Source: Dominic Quah
In today’s liturgy, the Church proposes for our reflection these words of the Lord:
“See that you are dressed for action and have your lamps lit.” (Luke 12:36)
Today’s liturgy also commemorates the memory of Pope John Paul II who will be canonised next April.
I’d like to suggest contemplating some of his legacy.
Beginning his papacy on this day in 1978, he brought to it an “athleticism” of a considerably young Pope at age 58. (Pope Benedict XVI was elected at age 78, Pope Francis is 76.)
Popes had become Bishops of Rome almost in name only. Pope John Paul II set about visiting all of the then more than 200 Roman parishes.
These Roman visits were coupled with countless visits abroad. Never before in history had so many seen the Pope in person, and on their native soil too. Pope John Paul II was in Singapore in Nov 1986, and kissed our ground, as was his custom upon first arrival on foreign soil.
In his desire to propose examples of holiness, especially in our own times, Pope John Paul II canonised more saints than all his predecessors put together!
The body of his teaching is immense. His official documents and catecheses brought fresh attention and new understanding on living the faith in the 3rd Millennium.
Amongst so many teachings, his “theology of the body” brought new understanding of the dignity of our sexuality and its high vocation.
Pope John Paul’s athleticism wasn’t just because of his relative youth in the early days but also borne of the life of a keen sportsman. (He had reputedly – the Vatican would not confirm reports! – built a swimming pool inside the Vatican because he couldn’t exercise in the outdoors as easily as before!)
This athleticism made it all the more painful when Pope John Paul II was debilitated by Parkinson’s Disease which restricted his movement and speech.
He bore these humiliations and privations in public – slow movement, slurred speech, drool and all.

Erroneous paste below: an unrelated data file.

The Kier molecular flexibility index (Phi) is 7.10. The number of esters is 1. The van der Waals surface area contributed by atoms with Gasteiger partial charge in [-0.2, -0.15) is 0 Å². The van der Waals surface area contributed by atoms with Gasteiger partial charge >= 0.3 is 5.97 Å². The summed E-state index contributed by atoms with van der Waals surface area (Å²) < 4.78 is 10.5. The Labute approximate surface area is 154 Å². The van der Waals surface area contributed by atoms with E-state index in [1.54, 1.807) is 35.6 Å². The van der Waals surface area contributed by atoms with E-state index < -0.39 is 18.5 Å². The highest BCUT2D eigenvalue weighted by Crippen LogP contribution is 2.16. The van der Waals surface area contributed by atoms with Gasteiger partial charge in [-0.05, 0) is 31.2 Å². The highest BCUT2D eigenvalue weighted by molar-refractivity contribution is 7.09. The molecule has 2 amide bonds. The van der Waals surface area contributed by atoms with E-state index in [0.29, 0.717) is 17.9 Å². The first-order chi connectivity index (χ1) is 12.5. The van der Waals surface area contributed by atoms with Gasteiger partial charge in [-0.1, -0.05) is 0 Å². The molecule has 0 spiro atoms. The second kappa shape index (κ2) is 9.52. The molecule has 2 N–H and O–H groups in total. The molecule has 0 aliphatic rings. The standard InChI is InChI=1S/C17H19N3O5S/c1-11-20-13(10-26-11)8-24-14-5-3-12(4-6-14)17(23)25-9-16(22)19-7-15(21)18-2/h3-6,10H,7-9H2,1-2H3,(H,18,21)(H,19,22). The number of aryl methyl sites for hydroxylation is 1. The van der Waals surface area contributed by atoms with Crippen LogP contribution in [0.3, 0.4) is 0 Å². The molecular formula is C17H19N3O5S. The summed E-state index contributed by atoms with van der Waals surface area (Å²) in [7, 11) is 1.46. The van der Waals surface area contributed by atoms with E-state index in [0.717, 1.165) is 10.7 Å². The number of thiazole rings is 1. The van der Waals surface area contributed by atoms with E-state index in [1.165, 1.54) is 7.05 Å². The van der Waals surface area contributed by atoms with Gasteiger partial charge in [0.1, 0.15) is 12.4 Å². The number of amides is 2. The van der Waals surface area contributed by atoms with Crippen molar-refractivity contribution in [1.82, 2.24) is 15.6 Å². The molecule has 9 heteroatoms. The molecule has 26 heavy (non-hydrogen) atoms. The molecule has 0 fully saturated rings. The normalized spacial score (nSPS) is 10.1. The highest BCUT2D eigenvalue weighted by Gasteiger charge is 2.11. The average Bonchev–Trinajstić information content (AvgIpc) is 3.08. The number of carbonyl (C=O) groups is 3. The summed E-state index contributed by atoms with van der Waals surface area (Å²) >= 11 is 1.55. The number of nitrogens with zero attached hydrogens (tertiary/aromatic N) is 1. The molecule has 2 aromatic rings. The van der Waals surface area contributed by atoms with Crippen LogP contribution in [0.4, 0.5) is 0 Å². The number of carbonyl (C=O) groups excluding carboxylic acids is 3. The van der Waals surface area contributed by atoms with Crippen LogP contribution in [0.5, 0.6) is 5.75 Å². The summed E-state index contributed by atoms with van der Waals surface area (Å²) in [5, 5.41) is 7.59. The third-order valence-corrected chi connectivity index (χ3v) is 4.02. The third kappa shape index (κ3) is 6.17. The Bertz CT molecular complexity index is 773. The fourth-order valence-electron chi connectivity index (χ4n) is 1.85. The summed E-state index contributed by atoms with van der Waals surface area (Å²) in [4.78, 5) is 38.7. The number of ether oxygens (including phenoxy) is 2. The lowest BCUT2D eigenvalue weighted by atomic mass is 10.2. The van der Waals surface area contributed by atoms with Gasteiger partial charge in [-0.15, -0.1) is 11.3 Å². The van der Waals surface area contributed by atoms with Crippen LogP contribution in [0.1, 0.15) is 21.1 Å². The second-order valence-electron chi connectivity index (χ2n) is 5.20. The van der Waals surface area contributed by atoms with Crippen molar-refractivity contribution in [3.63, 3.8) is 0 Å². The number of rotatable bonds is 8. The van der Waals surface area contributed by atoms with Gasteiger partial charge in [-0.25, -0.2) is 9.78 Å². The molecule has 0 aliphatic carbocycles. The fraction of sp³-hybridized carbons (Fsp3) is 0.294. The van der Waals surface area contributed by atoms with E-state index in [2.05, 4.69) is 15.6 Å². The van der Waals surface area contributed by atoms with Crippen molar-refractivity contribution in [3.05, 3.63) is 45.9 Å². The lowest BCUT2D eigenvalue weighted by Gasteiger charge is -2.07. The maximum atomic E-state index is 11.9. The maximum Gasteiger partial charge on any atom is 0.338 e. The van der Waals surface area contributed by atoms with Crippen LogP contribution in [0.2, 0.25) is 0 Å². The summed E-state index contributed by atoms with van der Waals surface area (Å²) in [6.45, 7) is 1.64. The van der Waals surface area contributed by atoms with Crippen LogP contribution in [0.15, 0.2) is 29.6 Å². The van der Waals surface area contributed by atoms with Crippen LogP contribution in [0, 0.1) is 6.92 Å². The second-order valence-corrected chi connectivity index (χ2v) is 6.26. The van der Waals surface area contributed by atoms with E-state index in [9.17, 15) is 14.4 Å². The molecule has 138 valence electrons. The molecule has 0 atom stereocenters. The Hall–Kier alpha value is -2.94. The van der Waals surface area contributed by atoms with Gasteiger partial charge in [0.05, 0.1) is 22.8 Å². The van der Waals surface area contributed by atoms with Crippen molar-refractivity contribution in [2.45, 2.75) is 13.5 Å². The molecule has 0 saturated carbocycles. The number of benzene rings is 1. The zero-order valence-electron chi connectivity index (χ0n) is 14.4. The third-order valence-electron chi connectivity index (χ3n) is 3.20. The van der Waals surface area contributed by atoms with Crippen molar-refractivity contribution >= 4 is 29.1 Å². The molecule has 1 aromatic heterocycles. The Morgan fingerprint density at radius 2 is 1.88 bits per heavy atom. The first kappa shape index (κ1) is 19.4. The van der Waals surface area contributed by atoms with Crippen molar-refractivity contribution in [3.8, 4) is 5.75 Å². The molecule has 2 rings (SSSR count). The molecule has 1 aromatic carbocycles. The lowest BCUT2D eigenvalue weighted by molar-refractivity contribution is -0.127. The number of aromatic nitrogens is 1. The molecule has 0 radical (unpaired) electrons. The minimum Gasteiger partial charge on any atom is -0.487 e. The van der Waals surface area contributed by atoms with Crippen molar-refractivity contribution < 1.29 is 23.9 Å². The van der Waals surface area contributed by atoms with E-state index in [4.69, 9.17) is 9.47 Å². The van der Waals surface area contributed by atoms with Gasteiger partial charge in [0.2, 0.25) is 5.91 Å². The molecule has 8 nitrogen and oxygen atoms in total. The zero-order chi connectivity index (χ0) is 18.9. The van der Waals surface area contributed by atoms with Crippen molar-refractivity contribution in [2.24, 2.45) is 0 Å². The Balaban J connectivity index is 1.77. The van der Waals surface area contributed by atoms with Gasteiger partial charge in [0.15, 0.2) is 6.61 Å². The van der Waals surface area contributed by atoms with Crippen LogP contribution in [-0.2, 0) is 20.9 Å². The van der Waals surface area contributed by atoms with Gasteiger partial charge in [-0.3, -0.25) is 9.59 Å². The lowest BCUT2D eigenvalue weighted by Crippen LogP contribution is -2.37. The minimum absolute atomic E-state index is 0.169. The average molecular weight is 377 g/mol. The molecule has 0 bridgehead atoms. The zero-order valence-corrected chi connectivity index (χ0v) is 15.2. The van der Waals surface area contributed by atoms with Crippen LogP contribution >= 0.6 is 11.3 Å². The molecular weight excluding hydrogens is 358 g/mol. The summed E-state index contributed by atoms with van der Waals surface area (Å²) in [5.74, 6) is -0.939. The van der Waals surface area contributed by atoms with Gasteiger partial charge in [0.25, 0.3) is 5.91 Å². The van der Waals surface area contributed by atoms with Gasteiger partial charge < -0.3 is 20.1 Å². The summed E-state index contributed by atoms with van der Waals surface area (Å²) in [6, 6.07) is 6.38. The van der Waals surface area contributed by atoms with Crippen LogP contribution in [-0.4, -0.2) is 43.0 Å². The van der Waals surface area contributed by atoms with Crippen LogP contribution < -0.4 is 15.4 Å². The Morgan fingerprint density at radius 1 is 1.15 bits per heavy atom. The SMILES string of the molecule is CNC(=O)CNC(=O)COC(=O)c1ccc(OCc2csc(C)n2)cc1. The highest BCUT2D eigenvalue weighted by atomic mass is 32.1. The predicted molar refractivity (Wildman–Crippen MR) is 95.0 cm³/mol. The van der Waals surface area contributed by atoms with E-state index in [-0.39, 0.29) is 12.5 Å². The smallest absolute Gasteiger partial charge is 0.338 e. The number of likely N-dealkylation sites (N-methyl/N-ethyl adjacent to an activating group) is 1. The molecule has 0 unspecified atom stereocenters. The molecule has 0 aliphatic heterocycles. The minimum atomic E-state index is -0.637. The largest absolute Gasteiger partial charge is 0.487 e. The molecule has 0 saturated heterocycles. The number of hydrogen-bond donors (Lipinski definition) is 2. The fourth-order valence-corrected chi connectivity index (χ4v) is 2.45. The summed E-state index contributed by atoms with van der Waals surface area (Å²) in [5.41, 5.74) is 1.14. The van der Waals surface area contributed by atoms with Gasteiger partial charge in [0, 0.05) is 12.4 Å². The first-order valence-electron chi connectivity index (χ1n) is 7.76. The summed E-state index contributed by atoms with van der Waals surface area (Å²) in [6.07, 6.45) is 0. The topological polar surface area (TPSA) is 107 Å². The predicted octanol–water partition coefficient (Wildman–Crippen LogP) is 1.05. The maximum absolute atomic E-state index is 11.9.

I was in Rome at celebrations for his 25th anniversary (2003) as Pope, and it was very, very painful to witness his cross.
These legacies and many more would not be possible but for his intensive prayer life, his deep relationship with the Lord.
As Pope, he had a private chapel. He had an office, of course. He moved a desk into the chapel.
Many of the deep and moving documents that he wrote, were written at the desk in his chapel: fruit of his adoration before the Blessed Sacrament.
Once, the nuns who worked for him were worried after he had not been seen for a long time. The doors to the chapel were shut. They peeped through the keyhole. The Pope was prostrate on the marble floor, lying face down in prayer.
When, after a very long illness, Pope John Paul II died in the early hours of 2 April 2005, his closest associates by his deathbed broke into song, chanting the Church’s “official” thanksgiving hymn: Te Deum laudamus! To God be praise!
Such was his witness. There was no doubt of his saintliness.
In the meantime, St Peter’s Square was crowded with a candlelit vigil. Young people had especially wanted to gather. They were most dear to the Pope – World Youth Day was his initiative – to whom throughout his more than 25 years of papacy he’d challenged to open their doors, their hearts to Christ.
“See that you are dressed for action and have your lamps lit.”
Blessed John Paul II has done so, and his example challenges us all to do the same.